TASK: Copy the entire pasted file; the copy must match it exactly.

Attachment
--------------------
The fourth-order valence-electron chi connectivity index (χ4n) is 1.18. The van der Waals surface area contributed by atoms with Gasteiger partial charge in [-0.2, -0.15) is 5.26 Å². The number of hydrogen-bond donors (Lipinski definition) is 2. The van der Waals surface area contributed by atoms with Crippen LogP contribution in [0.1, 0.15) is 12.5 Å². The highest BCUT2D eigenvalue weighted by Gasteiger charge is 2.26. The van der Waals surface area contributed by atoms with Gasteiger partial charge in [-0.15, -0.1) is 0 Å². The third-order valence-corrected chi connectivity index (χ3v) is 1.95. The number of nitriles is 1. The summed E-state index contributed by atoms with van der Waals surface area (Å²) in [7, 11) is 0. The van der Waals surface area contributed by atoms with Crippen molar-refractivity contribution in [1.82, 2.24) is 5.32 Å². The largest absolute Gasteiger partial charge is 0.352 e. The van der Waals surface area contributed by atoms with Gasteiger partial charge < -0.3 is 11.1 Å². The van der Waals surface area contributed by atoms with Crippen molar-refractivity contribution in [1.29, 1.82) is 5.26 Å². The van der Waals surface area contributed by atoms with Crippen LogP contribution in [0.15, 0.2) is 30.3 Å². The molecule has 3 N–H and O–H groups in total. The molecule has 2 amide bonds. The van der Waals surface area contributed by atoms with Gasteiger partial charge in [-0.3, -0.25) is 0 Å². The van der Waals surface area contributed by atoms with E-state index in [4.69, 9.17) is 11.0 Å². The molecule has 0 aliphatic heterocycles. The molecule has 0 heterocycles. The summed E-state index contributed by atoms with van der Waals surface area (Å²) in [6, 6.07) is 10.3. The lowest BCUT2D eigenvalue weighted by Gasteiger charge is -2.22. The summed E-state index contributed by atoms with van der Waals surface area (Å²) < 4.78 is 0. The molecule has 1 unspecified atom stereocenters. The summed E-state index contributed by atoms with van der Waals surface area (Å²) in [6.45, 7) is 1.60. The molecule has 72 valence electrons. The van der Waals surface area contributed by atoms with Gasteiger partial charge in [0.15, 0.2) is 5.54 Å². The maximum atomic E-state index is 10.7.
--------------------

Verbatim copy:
The fourth-order valence-electron chi connectivity index (χ4n) is 1.18. The van der Waals surface area contributed by atoms with Gasteiger partial charge in [-0.2, -0.15) is 5.26 Å². The number of hydrogen-bond donors (Lipinski definition) is 2. The van der Waals surface area contributed by atoms with Crippen LogP contribution in [0.1, 0.15) is 12.5 Å². The highest BCUT2D eigenvalue weighted by Gasteiger charge is 2.26. The van der Waals surface area contributed by atoms with Gasteiger partial charge in [-0.15, -0.1) is 0 Å². The third-order valence-corrected chi connectivity index (χ3v) is 1.95. The number of nitriles is 1. The summed E-state index contributed by atoms with van der Waals surface area (Å²) in [7, 11) is 0. The van der Waals surface area contributed by atoms with Crippen molar-refractivity contribution in [1.82, 2.24) is 5.32 Å². The largest absolute Gasteiger partial charge is 0.352 e. The van der Waals surface area contributed by atoms with Gasteiger partial charge < -0.3 is 11.1 Å². The van der Waals surface area contributed by atoms with Crippen molar-refractivity contribution in [1.29, 1.82) is 5.26 Å². The van der Waals surface area contributed by atoms with Crippen LogP contribution in [0.15, 0.2) is 30.3 Å². The molecule has 3 N–H and O–H groups in total. The molecule has 2 amide bonds. The van der Waals surface area contributed by atoms with Gasteiger partial charge in [-0.3, -0.25) is 0 Å². The van der Waals surface area contributed by atoms with E-state index in [4.69, 9.17) is 11.0 Å². The molecule has 0 aliphatic heterocycles. The molecule has 0 heterocycles. The summed E-state index contributed by atoms with van der Waals surface area (Å²) in [6, 6.07) is 10.3. The lowest BCUT2D eigenvalue weighted by Gasteiger charge is -2.22. The summed E-state index contributed by atoms with van der Waals surface area (Å²) < 4.78 is 0. The molecule has 1 unspecified atom stereocenters. The summed E-state index contributed by atoms with van der Waals surface area (Å²) in [6.45, 7) is 1.60. The molecule has 72 valence electrons. The van der Waals surface area contributed by atoms with Gasteiger partial charge in [0.15, 0.2) is 5.54 Å². The maximum atomic E-state index is 10.7.